Typically the task of preparing a client for imminent retirement involves creating pie charts, bar graphs, and detailed plans of action. But all this quantitative analysis may not be enough to comfort a worker who is understandably nervous about undergoing this hopefully-once-in-a-lifetime transition. Clients may need additional psychological assurance.
“Your Job Will Not Get Better”
Assuming the client is still gainfully employed, it may help to discuss what her current working environment is like, especially compared to a few years ago. Chances are, it’s characterized by a slightly higher income, but the extra money is dwarfed by the increased pressure, stress, and expectations.
Then ask the client if the decreasing satisfaction will reverse course, and that the job will be more enjoyable in the future. The answer will likely be, “No,” and in case it’s not, you may also want to point out that her ability to tolerate and endure the negative aspects will likely fall as she ages.
“You’ll Make More Retired Than Working”
Well, maybe not when compared to the most recent earning years. But have the client bring in a recent Social Security statement, and go over the year-by-year earnings history. Show him that the Social Security checks he expects in retirement may exceed what he earned during many of his early working years (and the demonstration could be even more dramatic if he is also in line for a pension check in retirement).
Plus, he probably doesn’t have many of the obligations today that he had way back when, such as mouths to feed and mortgage payments to make.
“You’ll Pay Less in Taxes”
Once your client retires, she will notice a big drop in her tax bill. First, at most only 85 percent of her Social Security payments will be taxed as ordinary income, and many retirees pay no income taxes on these payments.
Second, your client’s other income sources can be manipulated so that she gets what she needs, but doesn’t unnecessarily jump into the higher brackets. For instance, she can tap IRAs just until reaching the top of the 15 percent federal tax bracket, and then cover other expenses with money taken from Roth IRAs or other non-taxable investment and savings accounts.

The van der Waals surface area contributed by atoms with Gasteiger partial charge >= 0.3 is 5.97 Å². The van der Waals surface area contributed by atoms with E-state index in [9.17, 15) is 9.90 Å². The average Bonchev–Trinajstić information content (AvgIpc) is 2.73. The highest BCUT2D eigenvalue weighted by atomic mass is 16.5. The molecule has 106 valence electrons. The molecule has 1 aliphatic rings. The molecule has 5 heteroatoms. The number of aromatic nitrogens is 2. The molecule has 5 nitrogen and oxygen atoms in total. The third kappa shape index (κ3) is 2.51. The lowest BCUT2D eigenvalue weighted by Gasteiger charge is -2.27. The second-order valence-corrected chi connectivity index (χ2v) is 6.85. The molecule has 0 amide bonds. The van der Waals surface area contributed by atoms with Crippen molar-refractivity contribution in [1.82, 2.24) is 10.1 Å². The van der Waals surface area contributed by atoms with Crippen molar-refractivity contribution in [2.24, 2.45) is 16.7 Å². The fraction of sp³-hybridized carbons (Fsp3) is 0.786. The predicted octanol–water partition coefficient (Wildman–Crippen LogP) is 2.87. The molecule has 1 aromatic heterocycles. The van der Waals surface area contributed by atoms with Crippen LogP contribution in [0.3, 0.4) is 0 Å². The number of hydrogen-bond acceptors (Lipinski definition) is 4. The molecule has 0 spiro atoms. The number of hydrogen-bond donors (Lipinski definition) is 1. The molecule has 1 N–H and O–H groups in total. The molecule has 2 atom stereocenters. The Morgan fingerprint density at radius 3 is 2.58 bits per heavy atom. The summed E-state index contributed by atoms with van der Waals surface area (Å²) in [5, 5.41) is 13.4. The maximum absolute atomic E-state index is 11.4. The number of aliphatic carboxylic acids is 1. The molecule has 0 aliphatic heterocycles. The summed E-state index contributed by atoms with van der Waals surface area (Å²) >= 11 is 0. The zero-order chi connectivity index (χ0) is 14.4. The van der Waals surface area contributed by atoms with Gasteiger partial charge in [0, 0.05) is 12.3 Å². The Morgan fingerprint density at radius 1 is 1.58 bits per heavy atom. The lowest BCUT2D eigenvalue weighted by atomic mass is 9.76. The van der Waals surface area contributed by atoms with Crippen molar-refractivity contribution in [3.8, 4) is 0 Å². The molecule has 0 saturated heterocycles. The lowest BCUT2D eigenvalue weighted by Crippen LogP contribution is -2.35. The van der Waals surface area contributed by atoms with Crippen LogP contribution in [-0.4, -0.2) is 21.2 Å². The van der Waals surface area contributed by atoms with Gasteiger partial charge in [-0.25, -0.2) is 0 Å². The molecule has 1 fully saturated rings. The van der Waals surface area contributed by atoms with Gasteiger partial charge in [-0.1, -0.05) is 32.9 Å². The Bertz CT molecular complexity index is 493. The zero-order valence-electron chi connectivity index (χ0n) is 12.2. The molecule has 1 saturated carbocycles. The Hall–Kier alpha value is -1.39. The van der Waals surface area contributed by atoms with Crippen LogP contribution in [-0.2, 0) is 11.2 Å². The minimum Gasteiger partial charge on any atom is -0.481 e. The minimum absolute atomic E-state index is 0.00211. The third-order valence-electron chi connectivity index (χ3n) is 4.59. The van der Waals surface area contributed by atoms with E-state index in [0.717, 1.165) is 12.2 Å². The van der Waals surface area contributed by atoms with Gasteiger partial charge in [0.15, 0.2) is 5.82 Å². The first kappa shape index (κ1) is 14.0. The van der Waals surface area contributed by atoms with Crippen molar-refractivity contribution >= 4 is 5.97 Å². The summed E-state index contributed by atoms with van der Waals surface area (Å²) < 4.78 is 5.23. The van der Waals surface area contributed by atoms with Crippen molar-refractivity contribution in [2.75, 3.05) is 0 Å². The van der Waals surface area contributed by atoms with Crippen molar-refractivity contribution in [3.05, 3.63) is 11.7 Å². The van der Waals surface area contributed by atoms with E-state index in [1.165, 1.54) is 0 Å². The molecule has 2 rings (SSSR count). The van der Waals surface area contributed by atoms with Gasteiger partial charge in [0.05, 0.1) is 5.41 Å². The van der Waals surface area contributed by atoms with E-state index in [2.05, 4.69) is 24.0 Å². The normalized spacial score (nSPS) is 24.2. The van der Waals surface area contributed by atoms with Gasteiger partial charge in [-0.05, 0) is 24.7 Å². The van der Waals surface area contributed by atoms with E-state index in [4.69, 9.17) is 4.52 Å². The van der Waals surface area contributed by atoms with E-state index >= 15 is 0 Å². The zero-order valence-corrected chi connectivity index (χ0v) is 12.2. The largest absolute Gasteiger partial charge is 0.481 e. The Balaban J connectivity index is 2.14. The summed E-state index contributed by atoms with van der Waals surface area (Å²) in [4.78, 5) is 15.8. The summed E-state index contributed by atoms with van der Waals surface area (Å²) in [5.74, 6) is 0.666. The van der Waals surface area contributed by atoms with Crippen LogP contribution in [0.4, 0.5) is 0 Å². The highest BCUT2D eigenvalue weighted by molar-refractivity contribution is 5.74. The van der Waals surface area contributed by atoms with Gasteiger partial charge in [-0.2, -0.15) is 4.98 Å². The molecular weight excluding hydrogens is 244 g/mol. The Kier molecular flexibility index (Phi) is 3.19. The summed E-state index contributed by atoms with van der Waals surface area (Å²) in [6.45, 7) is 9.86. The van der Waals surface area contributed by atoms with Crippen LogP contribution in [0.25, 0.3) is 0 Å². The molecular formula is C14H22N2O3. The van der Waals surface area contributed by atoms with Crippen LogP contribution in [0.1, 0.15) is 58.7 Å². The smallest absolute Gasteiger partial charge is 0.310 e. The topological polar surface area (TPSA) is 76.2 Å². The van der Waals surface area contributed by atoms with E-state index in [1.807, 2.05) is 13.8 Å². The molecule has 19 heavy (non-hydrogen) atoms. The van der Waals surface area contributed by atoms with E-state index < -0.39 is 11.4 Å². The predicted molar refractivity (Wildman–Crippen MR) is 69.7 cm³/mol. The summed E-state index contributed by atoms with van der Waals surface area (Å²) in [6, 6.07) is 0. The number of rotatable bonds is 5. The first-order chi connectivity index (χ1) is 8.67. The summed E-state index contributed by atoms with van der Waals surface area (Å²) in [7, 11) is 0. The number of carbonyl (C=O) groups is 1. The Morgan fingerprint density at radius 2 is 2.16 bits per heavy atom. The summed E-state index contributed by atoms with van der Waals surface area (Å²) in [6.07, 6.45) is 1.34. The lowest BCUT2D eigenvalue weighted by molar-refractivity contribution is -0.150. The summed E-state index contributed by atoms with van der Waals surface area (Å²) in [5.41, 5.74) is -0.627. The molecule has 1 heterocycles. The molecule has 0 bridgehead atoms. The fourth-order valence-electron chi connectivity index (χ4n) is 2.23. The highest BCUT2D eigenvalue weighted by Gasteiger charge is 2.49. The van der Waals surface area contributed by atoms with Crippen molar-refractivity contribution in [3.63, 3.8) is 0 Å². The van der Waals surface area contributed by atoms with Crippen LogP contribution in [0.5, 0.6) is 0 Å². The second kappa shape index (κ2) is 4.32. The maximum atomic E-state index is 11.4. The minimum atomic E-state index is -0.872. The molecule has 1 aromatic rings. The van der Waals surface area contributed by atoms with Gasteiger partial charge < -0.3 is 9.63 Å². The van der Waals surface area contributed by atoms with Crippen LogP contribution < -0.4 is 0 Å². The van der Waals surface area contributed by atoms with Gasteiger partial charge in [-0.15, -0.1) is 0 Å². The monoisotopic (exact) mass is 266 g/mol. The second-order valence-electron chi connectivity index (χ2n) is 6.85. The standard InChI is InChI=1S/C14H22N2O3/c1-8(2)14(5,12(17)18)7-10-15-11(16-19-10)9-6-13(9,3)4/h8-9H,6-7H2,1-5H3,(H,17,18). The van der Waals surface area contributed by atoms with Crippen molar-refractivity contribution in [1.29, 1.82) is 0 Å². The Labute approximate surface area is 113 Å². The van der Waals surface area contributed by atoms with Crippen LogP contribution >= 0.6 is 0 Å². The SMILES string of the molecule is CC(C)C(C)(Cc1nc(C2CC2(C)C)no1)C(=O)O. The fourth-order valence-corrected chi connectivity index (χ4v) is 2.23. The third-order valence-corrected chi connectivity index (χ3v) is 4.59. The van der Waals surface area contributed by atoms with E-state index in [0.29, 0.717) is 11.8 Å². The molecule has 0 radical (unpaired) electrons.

In 2013, most workers have to have pay 6.2 percent of their first $113,700 in earnings for Social Security taxes, and usually 1.45 percent of all of their earnings for Medicare taxes. Once the client retires, these taxes go away.
“We Don’t Need a Money Miracle”
With many stock market indices breaking all-time highs, and interest on safer investments hitting all-time lows, a rational retiree might be concerned that to quit working now, he has to either accept a lower standard of living or a higher level of investment risk, or both.
Although you certainly can’t guarantee any future rate of return, there is an exercise that can demonstrate your client’s ability to survive a low- or no-return long-term investment environment.
First, ask the client how long he thinks he is going to live. Then add up his current liquid investments and divide that figure by the number of months he has left in his stated life expectancy. The result, when added to his Social Security and pension payments, is what he could theoretically spend each month, even if you don’t make (or lose) anything on the investments.
Often this figure will exceed what they could reasonably plan or stand to spend in retirement.
“Your Time Is More Valuable Than Your Money”
Someone who has been working, scrimping, and saving for the past four decades may have a hard time acknowledging that it’s time to make a 180 degree change in her goals.
But to demonstrate how little time they might have left, you have to ask some uncomfortable but necessary questions, such as “Have you been to any funerals for someone younger than you?” or “How long did your parents live?”
While their remaining life expectancy could still be measured in decades, their physical ability to enjoy active lifestyle is more likely to be measured in years.
You could even use your financial planning software program to show that an extra year or two of working may only mean a relatively small increase in projected monthly spending in retirement. But it will certainly equal a corresponding reduction in time spent in retirement.
And if the aforementioned isn’t enough evidence, you can discuss ways that long-term care and life insurance can be used to at least partially offset the potential expenses of aging and mortality.
“Where else would you rather be?”
It might involve spending more time with grandchildren or taking a leisurely visit to see older relatives, but most workers have someplace they’d rather be than at their desks.
If you’re really smart, you’ll have plenty of travel magazines in your office waiting room, inspiring clients to realize the dream trips and vacations that are best enjoyed with a fully-functional mind and body.
You might find that a client is hesitant to retire because she’s not sure how she will occupy her time without an occupation. You could suggest that she look into volunteer opportunities with a local organization.
Another option is to get a part-time job, as an employer may value her lifetime accumulation of skills, new-found flexibility, and lack of a need for health insurance coverage (due to Medicare eligibility).